The newest iPhone convert

I’m officially converted.

To say I’m obsessed with my new iPhone, a Christmas gift from my parents, is a horrific understatement. If I thought I was spending way too much time plugged into technology before, that desire to be connected all the time has increased tenfold.

I had a smartphone before, yes, and checked my email constantly. When I was feeling adventurous, I updated Twitter or tried to post a photo to Facebook. But I didn’t realize how clunky my old Palm Pre had become until my iPhone was synced up. Being able to seamlessly update the many websites to which I contribute with just a few clicks? Awesome.

Of course, I’m wary of going overboard. I know how easy it is to burn people out on your steams of Instagram photos (awesome!) and ridiculous updates on your lunch. I take a lot of food photos. I don’t want to be That Guy.

But what I am, apparently? Another Words With Friends nutcase. I have 18 games going right now with the likes of Beth F, Kathy, Meredith and more. I’ve lost most of my battles, friends, but I’m still aiming to win the war. (Someday. And I’m “writemeg” in the app, by the way.) It’s completely addictive and distracting, and I’m to the point that I must physically move my iPhone out of grasp so that I don’t tinker with it for hours on end.

And there’s even a Kindle app. Be still my beating heart.

I need a list for all my lists

I’m a list-maker. When I get stressed out about the five thousand things I have going on — like, you know, right now — I begin to draft lists upon lists of what I want to accomplish, things I need to do or purchase, and obligations I’ve made. I update my Google Calendar religiously. My desk is littered with scraps of paper and scribbled notes: shopping lists for the grocery store and Target; discontinued car brands I can’t feature on the front of my Automotive section at work; recipes I want ot try; appointments; addresses of friends I want to send Christmas cards this year.

It’s basically a hot mess, friends. While some of my lists are typed up as carefully-crafted Word documents — like the one outlining everything I’m buying for Christmas, the recipient, the price tag, whether I’ve already purchased it, etc. — most are on Post-Its, receipts and scratch paper. I’m “organized,” yes, but it’s a messy chaos. It’s organization on crack.

The only list which is quite organized, it seems? My book wishlist. Scrolling through the countless blogs I enjoy every day, I add titles like an addict getting her fix. Maybe the novel features a dynamic main character, a fun love story or winning female friendships — and comes highly recommended by a trusted blogger friend. Or perhaps I just dig the cover. Whatever the reason, I keep meticulous track of what I want to pick up on Goodreads, carefully “tagging” and categorizing my entries.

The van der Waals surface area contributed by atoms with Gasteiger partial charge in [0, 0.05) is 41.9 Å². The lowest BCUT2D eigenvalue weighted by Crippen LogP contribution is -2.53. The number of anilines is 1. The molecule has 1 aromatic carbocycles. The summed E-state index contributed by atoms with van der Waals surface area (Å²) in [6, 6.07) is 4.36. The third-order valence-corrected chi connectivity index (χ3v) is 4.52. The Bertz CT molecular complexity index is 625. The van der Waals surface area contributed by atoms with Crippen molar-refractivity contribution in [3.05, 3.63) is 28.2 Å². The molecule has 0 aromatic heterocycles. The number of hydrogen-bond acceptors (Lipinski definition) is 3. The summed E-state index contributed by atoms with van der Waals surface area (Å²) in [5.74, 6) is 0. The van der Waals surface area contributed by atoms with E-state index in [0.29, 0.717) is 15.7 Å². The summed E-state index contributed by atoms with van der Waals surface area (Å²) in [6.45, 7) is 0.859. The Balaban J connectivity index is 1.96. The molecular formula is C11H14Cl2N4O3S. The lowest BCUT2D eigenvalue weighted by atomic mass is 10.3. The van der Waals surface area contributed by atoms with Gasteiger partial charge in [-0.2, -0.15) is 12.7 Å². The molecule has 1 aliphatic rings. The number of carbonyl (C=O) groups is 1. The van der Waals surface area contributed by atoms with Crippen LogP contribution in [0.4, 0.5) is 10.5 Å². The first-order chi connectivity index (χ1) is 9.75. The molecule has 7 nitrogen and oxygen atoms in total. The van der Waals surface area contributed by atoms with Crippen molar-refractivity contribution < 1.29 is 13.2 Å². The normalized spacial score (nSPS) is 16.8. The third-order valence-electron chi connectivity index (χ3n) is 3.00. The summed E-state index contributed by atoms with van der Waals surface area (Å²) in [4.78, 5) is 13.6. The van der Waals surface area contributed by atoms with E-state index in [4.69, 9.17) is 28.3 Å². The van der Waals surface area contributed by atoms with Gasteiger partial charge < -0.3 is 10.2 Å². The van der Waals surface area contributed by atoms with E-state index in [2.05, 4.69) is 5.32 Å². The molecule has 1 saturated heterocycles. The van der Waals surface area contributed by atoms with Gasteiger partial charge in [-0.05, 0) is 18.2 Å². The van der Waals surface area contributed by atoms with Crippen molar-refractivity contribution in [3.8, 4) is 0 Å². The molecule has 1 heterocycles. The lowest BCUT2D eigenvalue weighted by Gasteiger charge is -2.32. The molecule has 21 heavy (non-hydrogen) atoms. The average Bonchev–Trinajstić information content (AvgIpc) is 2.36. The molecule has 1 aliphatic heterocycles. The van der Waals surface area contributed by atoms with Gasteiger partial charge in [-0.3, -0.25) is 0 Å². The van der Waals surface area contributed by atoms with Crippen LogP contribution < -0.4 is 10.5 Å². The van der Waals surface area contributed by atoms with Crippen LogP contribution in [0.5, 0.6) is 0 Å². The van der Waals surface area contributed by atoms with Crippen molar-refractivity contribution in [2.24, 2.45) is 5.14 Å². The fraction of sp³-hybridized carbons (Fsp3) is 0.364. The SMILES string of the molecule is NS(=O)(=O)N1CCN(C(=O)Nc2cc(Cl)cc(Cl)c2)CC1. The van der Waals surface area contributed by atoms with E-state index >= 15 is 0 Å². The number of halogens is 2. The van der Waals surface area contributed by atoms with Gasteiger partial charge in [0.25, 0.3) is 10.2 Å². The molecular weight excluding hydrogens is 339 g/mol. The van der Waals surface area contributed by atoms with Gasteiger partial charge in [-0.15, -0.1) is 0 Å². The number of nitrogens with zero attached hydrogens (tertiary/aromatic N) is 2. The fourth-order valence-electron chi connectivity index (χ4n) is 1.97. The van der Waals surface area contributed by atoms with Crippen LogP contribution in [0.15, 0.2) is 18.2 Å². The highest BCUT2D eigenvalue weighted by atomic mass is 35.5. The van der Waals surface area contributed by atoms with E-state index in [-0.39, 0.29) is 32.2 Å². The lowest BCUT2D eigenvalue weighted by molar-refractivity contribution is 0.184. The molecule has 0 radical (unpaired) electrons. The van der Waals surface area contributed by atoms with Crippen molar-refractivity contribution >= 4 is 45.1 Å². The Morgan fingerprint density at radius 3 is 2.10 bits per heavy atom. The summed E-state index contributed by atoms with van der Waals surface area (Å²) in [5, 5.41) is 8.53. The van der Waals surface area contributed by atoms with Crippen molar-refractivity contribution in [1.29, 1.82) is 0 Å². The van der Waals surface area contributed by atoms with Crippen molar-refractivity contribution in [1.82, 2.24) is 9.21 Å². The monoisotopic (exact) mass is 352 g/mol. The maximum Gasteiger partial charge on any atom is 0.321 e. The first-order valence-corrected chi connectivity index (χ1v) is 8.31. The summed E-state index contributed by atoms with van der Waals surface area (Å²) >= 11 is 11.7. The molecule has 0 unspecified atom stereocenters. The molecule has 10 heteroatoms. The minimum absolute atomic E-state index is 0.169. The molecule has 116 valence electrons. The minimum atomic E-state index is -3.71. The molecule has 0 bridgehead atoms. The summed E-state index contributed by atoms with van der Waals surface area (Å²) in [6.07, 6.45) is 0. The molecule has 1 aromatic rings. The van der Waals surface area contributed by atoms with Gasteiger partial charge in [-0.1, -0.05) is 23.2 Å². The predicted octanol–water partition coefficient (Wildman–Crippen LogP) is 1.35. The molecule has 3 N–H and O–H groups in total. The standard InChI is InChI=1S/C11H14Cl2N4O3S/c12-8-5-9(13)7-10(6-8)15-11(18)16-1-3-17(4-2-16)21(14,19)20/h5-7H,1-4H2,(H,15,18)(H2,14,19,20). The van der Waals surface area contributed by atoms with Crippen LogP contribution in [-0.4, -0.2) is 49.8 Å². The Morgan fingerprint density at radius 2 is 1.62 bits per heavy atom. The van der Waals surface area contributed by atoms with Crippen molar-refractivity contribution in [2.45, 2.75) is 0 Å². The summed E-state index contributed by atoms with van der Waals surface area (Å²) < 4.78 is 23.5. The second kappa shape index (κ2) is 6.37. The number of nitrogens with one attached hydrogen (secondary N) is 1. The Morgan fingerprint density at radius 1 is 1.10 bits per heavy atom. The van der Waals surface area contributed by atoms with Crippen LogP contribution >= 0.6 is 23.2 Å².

Is it a little obsessive-compulsive? Maybe. When I’m hanging out in the blogosphere, I keep my Goodreads account open at all times. I can’t risk missing something, you know.

One of these days, I’m going to get really crazy and re-order that massive list — which currently holds 156 titles — into what I most want to purchase/borrow next.

But, you know, I’m not quite at that level yet.

How do you organize your wishlist? On Goodreads, LibraryThing, etc.? On a spreadsheet? On scrap paper — or just in your lovely head?

Edward Cullen reaches out to me. And you.

Edward Cullen reaches out to you

Edward Cullen reaches out to you

How many times did I watch “Twilight” on DVD this weekend? One. I know — I’m proud of me, too! And so is my Edward Cullen action figure!

It was about to be a big ol’ zero on the viewing schedule until I convinced my sister to sit down with me around 10:30 p.m. Saturday night. We’d spent a long few hours working on her internship applications and, considering I’d actually been in possession of the movie for more than 12 hours at that point, I was getting antsy. After all the e-mails were sent out and Kate’s future was yet to be decided (don’t worry, baby sis, they’re going to love you!), we got our golden retriever to settle down long enough to enjoy a little “Twilight” goodness.

Now, I’ll be honest here. I’m a huge fan of the franchise, have read all the books obsessively and gotten my fan-girl bit on, hosted the Breaking Dawn event out at our bookstore (with more than 500 screaming girls — oh, yeah!) and have all sorts of merchandise. You know, definitely obsessive-like. As soon as the DVD date was announced, I hastily scribbled it all down in my little pocket calendar and waited and waited.